One of my many roles at work is that of change coordinator for a large subset of our customers. I have learned a lot in this capacity, and have come to feel that, while Incident Management is the natural first step in ITIL implementation, until you start implementing Change Management, the majority of your effort is largely spent firing fires.
Month: February 2019
Working with process development, I have found that I draw on the lessons I learned in business continuity planning during my studies. In particular, I have found that the actions to take in response to risks, also known as the four t’s, has been particularly useful. These four are:
Every so often, a customer will call in, saying that they are unable to access one of the servers that are mapped through their login script. There are generally two reasons for this; either there’s an issue with the network connection, or the drive letter is already being used for another device. To troubleshoot the issue, then, we start by confirming that the computer is online, and then have the customer log off and back on again. ‘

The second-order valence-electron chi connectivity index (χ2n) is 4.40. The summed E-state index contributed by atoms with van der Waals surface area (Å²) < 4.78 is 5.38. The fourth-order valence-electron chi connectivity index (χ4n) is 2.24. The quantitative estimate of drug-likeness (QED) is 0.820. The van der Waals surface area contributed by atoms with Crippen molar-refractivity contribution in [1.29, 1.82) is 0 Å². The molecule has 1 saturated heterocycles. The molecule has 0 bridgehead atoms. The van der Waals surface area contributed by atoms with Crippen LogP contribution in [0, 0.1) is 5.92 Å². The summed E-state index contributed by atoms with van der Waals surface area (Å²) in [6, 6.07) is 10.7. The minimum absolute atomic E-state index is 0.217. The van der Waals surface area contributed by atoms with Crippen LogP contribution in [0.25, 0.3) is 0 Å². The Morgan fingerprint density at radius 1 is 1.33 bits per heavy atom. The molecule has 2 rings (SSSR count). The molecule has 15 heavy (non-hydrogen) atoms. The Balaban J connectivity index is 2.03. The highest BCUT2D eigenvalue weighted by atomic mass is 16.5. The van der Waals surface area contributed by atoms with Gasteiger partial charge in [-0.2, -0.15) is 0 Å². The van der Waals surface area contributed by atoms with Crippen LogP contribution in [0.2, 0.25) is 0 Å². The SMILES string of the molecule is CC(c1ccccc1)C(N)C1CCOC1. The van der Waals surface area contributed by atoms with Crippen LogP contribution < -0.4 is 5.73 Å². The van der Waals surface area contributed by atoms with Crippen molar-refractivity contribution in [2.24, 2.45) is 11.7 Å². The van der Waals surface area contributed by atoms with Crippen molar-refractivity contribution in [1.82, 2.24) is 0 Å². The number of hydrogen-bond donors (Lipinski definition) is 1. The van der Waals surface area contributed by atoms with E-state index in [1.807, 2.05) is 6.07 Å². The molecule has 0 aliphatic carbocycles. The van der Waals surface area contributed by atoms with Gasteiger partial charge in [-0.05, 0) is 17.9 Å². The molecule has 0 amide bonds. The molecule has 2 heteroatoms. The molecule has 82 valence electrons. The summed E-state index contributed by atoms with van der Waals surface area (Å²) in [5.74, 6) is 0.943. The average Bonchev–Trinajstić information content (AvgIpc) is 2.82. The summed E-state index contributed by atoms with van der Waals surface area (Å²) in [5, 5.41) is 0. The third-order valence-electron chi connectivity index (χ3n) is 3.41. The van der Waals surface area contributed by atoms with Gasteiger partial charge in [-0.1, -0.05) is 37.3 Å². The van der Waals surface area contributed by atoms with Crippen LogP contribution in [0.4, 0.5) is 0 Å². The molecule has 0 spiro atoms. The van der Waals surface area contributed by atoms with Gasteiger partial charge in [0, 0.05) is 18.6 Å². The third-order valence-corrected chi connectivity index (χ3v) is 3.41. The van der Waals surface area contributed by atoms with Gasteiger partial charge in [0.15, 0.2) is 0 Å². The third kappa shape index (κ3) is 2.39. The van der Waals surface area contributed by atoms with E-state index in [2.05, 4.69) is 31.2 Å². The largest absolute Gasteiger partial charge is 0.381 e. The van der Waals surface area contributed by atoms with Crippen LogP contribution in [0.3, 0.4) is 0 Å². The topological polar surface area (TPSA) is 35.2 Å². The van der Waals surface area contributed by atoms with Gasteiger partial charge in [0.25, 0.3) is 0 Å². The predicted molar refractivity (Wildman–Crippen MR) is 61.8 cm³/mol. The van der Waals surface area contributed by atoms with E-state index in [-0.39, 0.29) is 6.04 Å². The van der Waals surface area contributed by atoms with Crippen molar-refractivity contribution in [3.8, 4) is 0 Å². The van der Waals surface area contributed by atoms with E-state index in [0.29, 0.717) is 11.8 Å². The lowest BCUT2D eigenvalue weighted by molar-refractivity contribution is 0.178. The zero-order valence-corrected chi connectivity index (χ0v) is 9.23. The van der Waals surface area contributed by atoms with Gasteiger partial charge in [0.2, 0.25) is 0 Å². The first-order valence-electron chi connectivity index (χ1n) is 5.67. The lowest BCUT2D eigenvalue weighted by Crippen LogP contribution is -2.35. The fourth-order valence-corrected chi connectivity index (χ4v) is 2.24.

I am, with surprising regularity, faced with the need to access UNC paths from the command line, as that is perhaps pretty much the quickest way to browse to network shares with a different user than the one currently logged in. There’s just one issue: the Windows command line does not support UNC paths from the cd/chdir command. There is, however, a way to work around this issue; by creating a temporary virtual drive.